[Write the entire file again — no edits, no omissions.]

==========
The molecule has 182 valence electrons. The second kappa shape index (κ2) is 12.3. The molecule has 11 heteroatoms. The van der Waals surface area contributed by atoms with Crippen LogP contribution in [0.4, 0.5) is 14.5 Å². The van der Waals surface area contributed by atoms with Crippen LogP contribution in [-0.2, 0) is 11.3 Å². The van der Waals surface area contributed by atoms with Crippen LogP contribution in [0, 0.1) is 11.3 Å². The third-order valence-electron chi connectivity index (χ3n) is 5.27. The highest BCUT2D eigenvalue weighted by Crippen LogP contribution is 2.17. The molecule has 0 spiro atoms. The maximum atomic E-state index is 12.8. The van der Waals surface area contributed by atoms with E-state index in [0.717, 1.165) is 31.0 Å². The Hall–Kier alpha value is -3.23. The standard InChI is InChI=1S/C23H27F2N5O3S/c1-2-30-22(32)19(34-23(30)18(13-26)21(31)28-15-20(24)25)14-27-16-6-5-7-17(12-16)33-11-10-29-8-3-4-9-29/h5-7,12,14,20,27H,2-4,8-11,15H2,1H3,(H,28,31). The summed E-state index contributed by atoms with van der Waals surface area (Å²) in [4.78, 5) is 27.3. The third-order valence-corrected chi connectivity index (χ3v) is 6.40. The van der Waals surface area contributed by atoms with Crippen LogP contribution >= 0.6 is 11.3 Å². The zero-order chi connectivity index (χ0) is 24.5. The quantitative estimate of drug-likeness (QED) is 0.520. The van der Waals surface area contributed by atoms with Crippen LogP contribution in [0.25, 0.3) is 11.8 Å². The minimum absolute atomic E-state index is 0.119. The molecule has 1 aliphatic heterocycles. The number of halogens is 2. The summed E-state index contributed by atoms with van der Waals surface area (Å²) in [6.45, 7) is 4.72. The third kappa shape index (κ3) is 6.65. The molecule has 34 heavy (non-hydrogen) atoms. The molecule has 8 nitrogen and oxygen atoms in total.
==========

The molecule has 182 valence electrons. The second kappa shape index (κ2) is 12.3. The molecule has 11 heteroatoms. The van der Waals surface area contributed by atoms with Crippen LogP contribution in [0.4, 0.5) is 14.5 Å². The van der Waals surface area contributed by atoms with Crippen LogP contribution in [-0.2, 0) is 11.3 Å². The van der Waals surface area contributed by atoms with Crippen LogP contribution in [0, 0.1) is 11.3 Å². The third-order valence-electron chi connectivity index (χ3n) is 5.27. The highest BCUT2D eigenvalue weighted by Crippen LogP contribution is 2.17. The molecule has 0 spiro atoms. The maximum atomic E-state index is 12.8. The van der Waals surface area contributed by atoms with E-state index in [0.717, 1.165) is 31.0 Å². The Hall–Kier alpha value is -3.23. The standard InChI is InChI=1S/C23H27F2N5O3S/c1-2-30-22(32)19(34-23(30)18(13-26)21(31)28-15-20(24)25)14-27-16-6-5-7-17(12-16)33-11-10-29-8-3-4-9-29/h5-7,12,14,20,27H,2-4,8-11,15H2,1H3,(H,28,31). The summed E-state index contributed by atoms with van der Waals surface area (Å²) in [4.78, 5) is 27.3. The third-order valence-corrected chi connectivity index (χ3v) is 6.40. The van der Waals surface area contributed by atoms with Crippen LogP contribution >= 0.6 is 11.3 Å². The zero-order chi connectivity index (χ0) is 24.5. The quantitative estimate of drug-likeness (QED) is 0.520. The van der Waals surface area contributed by atoms with Crippen LogP contribution in [0.25, 0.3) is 11.8 Å². The minimum absolute atomic E-state index is 0.119. The molecule has 1 aliphatic heterocycles. The number of halogens is 2. The summed E-state index contributed by atoms with van der Waals surface area (Å²) in [6.45, 7) is 4.72. The third kappa shape index (κ3) is 6.65. The molecule has 34 heavy (non-hydrogen) atoms. The molecule has 8 nitrogen and oxygen atoms in total.